Here is their reasoning that they are an organized religion but the only good one. The WTS once taught they were not a religion (pre 1950). They have taught they are the only "true" organization but are not an organized religion. This could be a vomit alert for some.
Reasoning from the Scriptures p
. 326 - p. 328 Religion
Is belonging to an organized religion necessary?
Most religious organizations have produced bad fruitage. It is not the fact that groups are organized that is bad. But many have promoted forms of worship that are based on false teachings and are largely ritualistic instead of providing genuine spiritual guidance; they have been misused to control the lives of people for selfish objectives; they have been overly concerned with money collections and ornate houses of worship instead of spiritual values; their members are often hypocritical. Obviously no one who loves righteousness would want to belong to such an organization. But true religion is a refreshing contrast to all of that. Nevertheless, to fulfill the Bible?s requirements, it must be organized.
Heb. 10:24, 25: "Let us consider one another to incite to love and fine works, not forsaking the gathering of ourselves together, as some have the custom, but encouraging one another, and all the more so as you behold the day drawing near." (To carry out this Scriptural command, there must be Christian meetings that we can attend on a consistent basis. Such an arrangement encourages us to express love toward others, not only concern about self.)
1 Cor. 1:10: "Now I exhort you, brothers, through the name of our Lord Jesus Christ that you should all speak in agreement, and that there should not be divisions among you, but that you may be fitly united in the same mind and in the same line of thought." (Such unity would never be achieved if the individuals did not meet together, benefit from the same spiritual feeding program, and respect the agency through which such instruction was provided. See also John 17:20, 21.)
1 Pet. 2:17: "Have love for the whole association of brothers." (Does that include only those who may meet together for worship in a particular private home? Not at all; it is an international brotherhood, as shown by Galatians 2:8, 9 and 1 Corinthians 16:19.)
Matt. 24:14: "This good news of the kingdom will be preached in all the inhabited earth for a witness to all the nations; and then the end will come." (For all nations to be given the opportunity to hear that good news, the preaching must be carried out in an orderly way, with suitable oversight. Love for God and for one?s fellowman has caused people around the earth to unite their efforts to do this work.)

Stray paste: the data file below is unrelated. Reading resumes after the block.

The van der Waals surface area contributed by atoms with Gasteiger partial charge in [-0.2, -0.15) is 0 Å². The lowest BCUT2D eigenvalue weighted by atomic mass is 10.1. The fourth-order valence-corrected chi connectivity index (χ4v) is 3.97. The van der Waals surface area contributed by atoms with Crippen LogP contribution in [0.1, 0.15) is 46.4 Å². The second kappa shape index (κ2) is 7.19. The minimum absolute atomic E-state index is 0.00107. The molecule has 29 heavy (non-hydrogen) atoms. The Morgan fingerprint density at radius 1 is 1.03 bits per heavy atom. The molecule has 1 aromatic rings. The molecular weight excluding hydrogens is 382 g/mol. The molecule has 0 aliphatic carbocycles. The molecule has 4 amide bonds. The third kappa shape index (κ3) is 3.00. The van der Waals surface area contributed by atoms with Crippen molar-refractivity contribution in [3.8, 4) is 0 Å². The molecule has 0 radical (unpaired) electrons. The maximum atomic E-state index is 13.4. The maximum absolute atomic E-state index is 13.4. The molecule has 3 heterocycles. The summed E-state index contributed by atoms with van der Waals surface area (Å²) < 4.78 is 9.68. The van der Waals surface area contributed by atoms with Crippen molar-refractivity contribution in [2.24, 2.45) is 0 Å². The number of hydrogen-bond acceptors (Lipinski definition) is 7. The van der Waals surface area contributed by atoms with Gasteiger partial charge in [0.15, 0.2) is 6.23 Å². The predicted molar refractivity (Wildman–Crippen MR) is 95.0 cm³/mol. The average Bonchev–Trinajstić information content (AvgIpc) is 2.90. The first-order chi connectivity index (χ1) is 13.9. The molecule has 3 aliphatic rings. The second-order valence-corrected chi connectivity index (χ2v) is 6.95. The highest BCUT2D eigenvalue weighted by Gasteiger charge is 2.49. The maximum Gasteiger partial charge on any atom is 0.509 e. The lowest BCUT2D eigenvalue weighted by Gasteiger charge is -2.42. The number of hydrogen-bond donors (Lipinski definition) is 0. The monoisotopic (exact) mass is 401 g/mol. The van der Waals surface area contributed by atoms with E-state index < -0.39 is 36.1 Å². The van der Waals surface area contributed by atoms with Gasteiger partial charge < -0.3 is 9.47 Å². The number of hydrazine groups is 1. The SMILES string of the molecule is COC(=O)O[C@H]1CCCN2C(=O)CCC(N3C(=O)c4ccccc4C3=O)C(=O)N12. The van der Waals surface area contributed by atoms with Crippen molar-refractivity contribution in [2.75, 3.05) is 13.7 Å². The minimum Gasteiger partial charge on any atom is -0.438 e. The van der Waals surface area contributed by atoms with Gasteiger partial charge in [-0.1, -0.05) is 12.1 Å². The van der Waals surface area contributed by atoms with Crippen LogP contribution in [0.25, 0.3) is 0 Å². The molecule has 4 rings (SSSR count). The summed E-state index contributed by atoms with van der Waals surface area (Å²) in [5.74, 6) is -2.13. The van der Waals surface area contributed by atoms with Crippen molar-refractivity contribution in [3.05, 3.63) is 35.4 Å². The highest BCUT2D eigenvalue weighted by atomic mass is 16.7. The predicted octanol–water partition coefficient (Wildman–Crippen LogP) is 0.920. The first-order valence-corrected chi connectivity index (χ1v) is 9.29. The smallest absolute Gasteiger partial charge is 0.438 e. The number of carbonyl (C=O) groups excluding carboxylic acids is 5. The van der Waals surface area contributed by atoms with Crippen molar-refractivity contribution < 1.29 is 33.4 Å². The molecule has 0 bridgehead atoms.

See also the main heading "Organization."
loving one?s fellowman what really counts?
There is no doubt about it, such love is important. (Rom. 13:8-10) But being a Christian involves more than simply being kind to our neighbor. Jesus said that his true disciples would be outstandingly identified by their love for one another, for fellow believers. (John 13:35) The importance of that is emphasized repeatedly in the Bible. (Gal. 6:10; 1 Pet. 4:8; 1 John 3:14, 16, 17) However, Jesus showed that even more important is our love for God himself, which is shown by our obedience to his commandments. (Matt. 22:35-38; 1 John 5:3) To demonstrate such love, we need to study and apply God?s Word and assemble with fellow servants of God for worship.
Is having a personal relationship with God the really important thing?
It certainly is important. Merely attending religious services in a formalistic way cannot take the place of it. But we need to be careful. Why? In the first century, there were people who thought they had a good relationship with God but whom Jesus showed to be badly mistaken. (John 8:41-44) The apostle Paul wrote about some who evidently were zealous about their faith and obviously thought they had a good relationship with God but who did not understand what was really required in order to have God?s approval.?Rom. 10:2-4.
Could we have a good personal relationship with God if we treated as of little importance his commandments? One of these is that we regularly assemble with fellow believers.?Heb. 10:24, 25.
If we personally read the Bible, is that sufficient?
It is true that many people can learn a great deal by reading the Bible personally. If their motive is to learn the truth about God and his purposes, what they are doing is highly commendable. (Acts 17:11) But, being honest with ourselves, are we truly going to grasp the full significance of it all without help? The Bible tells about a man who held a prominent position but who was humble enough to acknowledge his need for help in understanding Bible prophecy. That help was provided by a member of the Christian congregation.?Acts 8:26-38; compare other references to Philip in Acts 6:1-6; 8:5-17.
Of course, if a person reads the Bible but does not apply it in his life, it does him little good. If he believes it and acts on it, he will associate with God?s servants in regular congregation meetings. (Heb. 10:24, 25) He will also join with them in sharing the "good news" with other people.?1 Cor. 9:16; Mark 13:10; Matt. 28:19, 20